Fabian Hagemans MSc

Ornstein Laboratory, room 56
Princetonplein 1, 3584 CC Utrecht
P.O. Box 80 000, 3508 TA Utrecht
The Netherlands
phone: +31(0)30 253 2320
secretariat: +31(0)30 253 2952
e-mail: f.hagemans@uu.nl

Research

Supervisor: Dr. A. Imhof
Promotor: Prof.dr. A. van Blaaderen

Employed since October 2013
Funded by NWO

Colloidal synthesis, Transmission electron microscopy (TEM), NMR spectroscopy

Synthetic methodologies towards anisotropic colloidal particles have attracted significant attention because of their high importance in assembly strategies. The interest in these particles with unusual shapes comes from their high potential in chemical, electrical, and optical applications, but also as model systems for studying self-assembly. Recent advances in the synthesis of these anisotropic particles have supplied us with a large variety of anisotropic colloidal building blocks. Recently, a new colloidal system was developed which consists of rod-like silica colloids.1,2 These particles can be produced in batch synthesis, are monodisperse, and can be easily functionalized by grafting or by the incorporation of a silane coupling agent.
My project involves the shape-transformation of these rod-shaped colloids. The silica rods grow in a linear fashion from a water droplet that serves as the locus for silica growth. Due to their gradient in composition, I was able to transform these particles into a cone or concave shape by etching with a moderate base.
The length-wise growth allows us to change the chemical composition across the length of the particle in steps. By tailoring the nanochemical properties of these particles, one can obtain control over the particle’s shape, mobility, reactivity, assembly and optical properties. In this project I obtained control over the particle shape by tailoring these nanochemical properties of the silica rods.
The chemical composition of these particles was found to be precisely tunable. Upon locally tuning the chemical composition, we were able to selectively etch a segment of the rods. Depending on reactions conditions, we were able selectively etch the tip, the middle segment or the tail. Further tuning of the composition resulted in double-cone and rod-cone particles. Currently I’m measuring these changes in chemical composition by making use of 29Si Solid State NMR spectroscopy.

Hagemans_Figure
Figure 1: TEM-image of hollow silica rods obtained by etching segmented silica rods with moderate base.

[1] A. Kuijk et al., J. Am. Chem. Soc. 133, 2346-2349 (2011)
[2] A. Kuijk et al., Particle and Particle Systems Characterization (2014)

In this project rodlike microparticles will be prepared with a chemical gradient which changes between the ends in small steps or in one big step. The behaviour of these particles can be tuned with an electric field, chemical reaction or light.

 

Colloidal synthesis, Confocal fluorescence microscopy, Transmission electron microscopy (TEM), Scanning electron microscopy (SEM)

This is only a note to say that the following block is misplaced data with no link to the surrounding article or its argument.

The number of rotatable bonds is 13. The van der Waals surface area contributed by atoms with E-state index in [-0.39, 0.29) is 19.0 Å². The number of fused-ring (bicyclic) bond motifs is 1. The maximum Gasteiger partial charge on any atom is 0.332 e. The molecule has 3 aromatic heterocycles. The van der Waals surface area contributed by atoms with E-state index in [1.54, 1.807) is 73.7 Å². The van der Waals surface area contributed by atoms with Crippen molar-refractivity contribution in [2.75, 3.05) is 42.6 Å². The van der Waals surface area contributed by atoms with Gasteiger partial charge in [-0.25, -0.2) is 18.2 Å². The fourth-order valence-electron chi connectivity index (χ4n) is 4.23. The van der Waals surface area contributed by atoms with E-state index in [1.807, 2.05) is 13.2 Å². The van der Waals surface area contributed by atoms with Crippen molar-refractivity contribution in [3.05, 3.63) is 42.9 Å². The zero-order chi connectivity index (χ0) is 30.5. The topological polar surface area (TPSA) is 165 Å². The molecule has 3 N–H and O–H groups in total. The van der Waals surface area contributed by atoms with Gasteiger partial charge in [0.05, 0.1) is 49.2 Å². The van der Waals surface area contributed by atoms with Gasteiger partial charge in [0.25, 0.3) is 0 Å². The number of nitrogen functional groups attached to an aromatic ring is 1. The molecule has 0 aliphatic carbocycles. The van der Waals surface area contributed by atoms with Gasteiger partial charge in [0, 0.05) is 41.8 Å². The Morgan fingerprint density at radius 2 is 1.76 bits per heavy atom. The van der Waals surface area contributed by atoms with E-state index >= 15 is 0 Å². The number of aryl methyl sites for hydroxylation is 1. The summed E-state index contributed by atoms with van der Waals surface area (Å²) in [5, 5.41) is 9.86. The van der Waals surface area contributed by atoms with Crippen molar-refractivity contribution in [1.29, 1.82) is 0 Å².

In this project rodlike microparticles will be prepared with a chemical gradient which changes between the ends in small steps or in one big step. The behaviour of these particles can be tuned with an electric field, chemical reaction or light.

 

Synthetic methodologies towards anisotropic colloidal particles have attracted significant attention because of their high importance in assembly strategies. The interest in these particles with unusual shapes comes from their high potential in chemical, electrical, and optical applications, but also as model systems for studying self-assembly. Recent advances in the synthesis of these anisotropic particles have supplied us with a large variety of anisotropic colloidal building blocks. Recently, a new colloidal system was developed which consists of rod-like silica colloids [1, 2]. These particles can be produced in batch synthesis, are monodisperse, and can be easily functionalized by grafting or by the incorporation of a silane coupling agent. This system allows the real-space 3D study of their self-assemblies into various liquid crystalline phases.

My project involves the synthesis of rod-shaped colloids with a chemical composition that varies along their length. The silica rods grow in a linear fashion from a water droplet that serves as the locus for silica growth. The length-wise growth allows us to change the chemical composition across the length of the particle in steps or in a gradient during way. By tailoring the nanochemical properties of these particles, one can obtain control over the particle’s shape, mobility, reactivity, assembly and optical properties.

These micron-sized silica rods were found to transform into a cone-shape upon etching with a moderate base. The mechanism of etching involves silica etching, which takes place with varying rates along the particle’s length. Depending on reactions conditions, we were able to obtain cone-shaped, concave-shaped particles with varying aspect ratios. Our experiments gave us new insights in the particle composition, which gradually changes along the length of the rod. Deliberately applying a gradient in the particle’s length by the delayed addition of 3-aminopropyltriethoxysilane allows us to change the composition in a stepwise way, and such allows us to prepare a variety of particle morphologies.

 

Hagemans F_

 

Figure 1: TEM-image of cone-shaped silica colloids obtained by etching silica rods with a moderate base for 24 hours.

 

[1] A. Kuijk et al., J. Am. Chem. Soc. 133, 2346-2349 (2011)

[2] A. Kuijk et al., Particle and Particle Systems Characterization (2014)